Those affected by unequal power relations continue to face discrimination and denial of care, while the avenues and possibilities for seeking redress or accountability are obscured. However, the visibility of the state response to COVID-19 also exposes the status quo and provides opportunities for disruption in economic, social, political and financing domains. An example is the ‘feminist economic recovery plan’ that calls for ‘centering the needs and experiences of native Hawaiian and immigrant women’ [25]. The opportunity presented through these challenges is in the re-imagination of a social contract that reaches across sectors, and builds community resilience and solidarities while upholding human rights and an intersectional approach to gender justice.

The implication for SRHR research and advocacy work is that it cannot merely be restricted to analyzing access and easing it through ensuring service guarantees, legislation, regulation, and supplies, although these are critical. It would imply transnational solidarity, support to existing movements of historically disadvantaged groups and community engagement in policy-making through expanded civic space for rights claiming, fostering commitment for inclusive, transparent and resilient health systems. An intersectional approach would include reversing austerity, creating a global health response based on solidarity and collaboration; building an equitable financial order that enables governments to invest in robust public goods, funding comprehensive social protection and universal health coverage packages, including all SRHR entitlements, with effective regulation of the private sector [26].

We need to recognize that it is not just the COVID-19 pandemic and its responses alone that are hindering access, but the long-standing damage that has been done to social (and gender) relationships, this new all-powerful unaccountable avatar of the state and forms of surveillance and discrimination internalized within communities. The canvas of enquiry and campaigning has to be much broader than it is at the moment; it must simultaneously recognize the multiple axes of alienation and seek to reimagine state-society relations. The fulfilment of SRHR will depend on the extent to which we can repair and resist further damage that is being done through social isolation, impaired civil society action and enhanced state authority.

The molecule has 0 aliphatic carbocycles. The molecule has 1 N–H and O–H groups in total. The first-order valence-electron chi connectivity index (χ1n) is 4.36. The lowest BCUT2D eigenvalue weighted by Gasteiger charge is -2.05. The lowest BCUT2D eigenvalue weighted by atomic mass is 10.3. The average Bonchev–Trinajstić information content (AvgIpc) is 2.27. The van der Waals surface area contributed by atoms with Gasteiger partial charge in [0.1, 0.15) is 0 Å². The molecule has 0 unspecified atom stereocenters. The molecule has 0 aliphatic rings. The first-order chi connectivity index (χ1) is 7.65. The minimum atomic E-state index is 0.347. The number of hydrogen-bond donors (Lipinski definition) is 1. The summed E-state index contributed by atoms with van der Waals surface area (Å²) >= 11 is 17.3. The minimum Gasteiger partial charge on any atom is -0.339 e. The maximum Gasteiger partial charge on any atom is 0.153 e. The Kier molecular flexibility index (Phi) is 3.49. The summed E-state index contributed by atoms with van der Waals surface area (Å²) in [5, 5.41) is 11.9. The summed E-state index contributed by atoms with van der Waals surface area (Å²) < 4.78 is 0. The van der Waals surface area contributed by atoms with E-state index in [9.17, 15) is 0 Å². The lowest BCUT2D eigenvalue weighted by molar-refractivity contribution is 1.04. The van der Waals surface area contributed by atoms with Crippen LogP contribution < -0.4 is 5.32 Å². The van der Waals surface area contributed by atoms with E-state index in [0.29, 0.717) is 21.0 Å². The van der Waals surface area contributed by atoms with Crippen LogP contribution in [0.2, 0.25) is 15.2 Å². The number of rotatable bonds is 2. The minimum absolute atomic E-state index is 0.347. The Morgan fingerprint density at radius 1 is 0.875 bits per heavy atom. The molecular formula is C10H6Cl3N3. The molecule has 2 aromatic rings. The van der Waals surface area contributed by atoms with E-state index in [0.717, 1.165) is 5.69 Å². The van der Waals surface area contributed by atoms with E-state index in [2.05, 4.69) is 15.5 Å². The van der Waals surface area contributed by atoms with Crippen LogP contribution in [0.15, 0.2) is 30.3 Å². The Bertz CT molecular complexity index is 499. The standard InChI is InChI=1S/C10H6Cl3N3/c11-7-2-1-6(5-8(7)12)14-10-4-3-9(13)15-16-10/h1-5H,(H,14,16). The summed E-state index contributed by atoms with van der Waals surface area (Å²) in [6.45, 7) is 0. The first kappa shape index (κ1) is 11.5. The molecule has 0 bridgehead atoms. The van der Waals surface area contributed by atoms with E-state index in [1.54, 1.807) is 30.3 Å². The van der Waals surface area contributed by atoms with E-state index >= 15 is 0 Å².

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JDG was the lead author, with significant drafting contributions from MS and SC. AB, MV, OK, and ALR commented on all versions of the draft, and suggested additions and alterations in the argument to better account for the situation in their countries of expertise. They also provided examples to illustrate the arguments made in the commentary. All authors read multiple versions of the manuscript, and participated in team calls to discuss the content of the commentary. All authors read and approved the final manuscript.

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Correspondence to Marta Schaaf.

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Dasgupta, J., Schaaf, M., Contractor, S.Q. et al. Axes of alienation: applying an intersectional lens on the social contract during the pandemic response to protect sexual and reproductive rights and health. Int J Equity Health 19, 130 (2020). https://doi.org/10.1186/s12939-020-01245-w

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Keywords

  • Social contract; Intersectionality; Pandemic; SRHR/sexual and reproductive health and rights; Marginalized groups